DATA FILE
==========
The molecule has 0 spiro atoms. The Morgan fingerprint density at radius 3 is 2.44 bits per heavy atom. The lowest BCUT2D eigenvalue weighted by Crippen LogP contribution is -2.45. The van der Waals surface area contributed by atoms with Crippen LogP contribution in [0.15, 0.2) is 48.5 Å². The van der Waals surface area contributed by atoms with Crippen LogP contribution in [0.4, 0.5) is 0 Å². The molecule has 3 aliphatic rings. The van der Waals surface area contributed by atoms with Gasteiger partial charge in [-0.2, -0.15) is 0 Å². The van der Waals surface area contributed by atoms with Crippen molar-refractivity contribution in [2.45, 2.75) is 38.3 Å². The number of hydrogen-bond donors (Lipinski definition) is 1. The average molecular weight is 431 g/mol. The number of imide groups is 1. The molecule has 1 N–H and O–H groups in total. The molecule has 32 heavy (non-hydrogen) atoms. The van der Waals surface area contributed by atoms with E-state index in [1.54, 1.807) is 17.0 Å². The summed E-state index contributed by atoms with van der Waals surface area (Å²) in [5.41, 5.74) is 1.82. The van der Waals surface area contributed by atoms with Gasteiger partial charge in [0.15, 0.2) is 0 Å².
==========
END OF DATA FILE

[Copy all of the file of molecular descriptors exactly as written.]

The molecule has 0 spiro atoms. The Morgan fingerprint density at radius 3 is 2.44 bits per heavy atom. The lowest BCUT2D eigenvalue weighted by Crippen LogP contribution is -2.45. The van der Waals surface area contributed by atoms with Crippen LogP contribution in [0.15, 0.2) is 48.5 Å². The van der Waals surface area contributed by atoms with Crippen LogP contribution in [0.4, 0.5) is 0 Å². The molecule has 3 aliphatic rings. The van der Waals surface area contributed by atoms with Gasteiger partial charge in [-0.2, -0.15) is 0 Å². The van der Waals surface area contributed by atoms with Crippen molar-refractivity contribution in [2.45, 2.75) is 38.3 Å². The number of hydrogen-bond donors (Lipinski definition) is 1. The average molecular weight is 431 g/mol. The number of imide groups is 1. The molecule has 1 N–H and O–H groups in total. The molecule has 32 heavy (non-hydrogen) atoms. The van der Waals surface area contributed by atoms with E-state index in [1.54, 1.807) is 17.0 Å². The summed E-state index contributed by atoms with van der Waals surface area (Å²) in [5.41, 5.74) is 1.82. The van der Waals surface area contributed by atoms with Gasteiger partial charge in [0.15, 0.2) is 0 Å².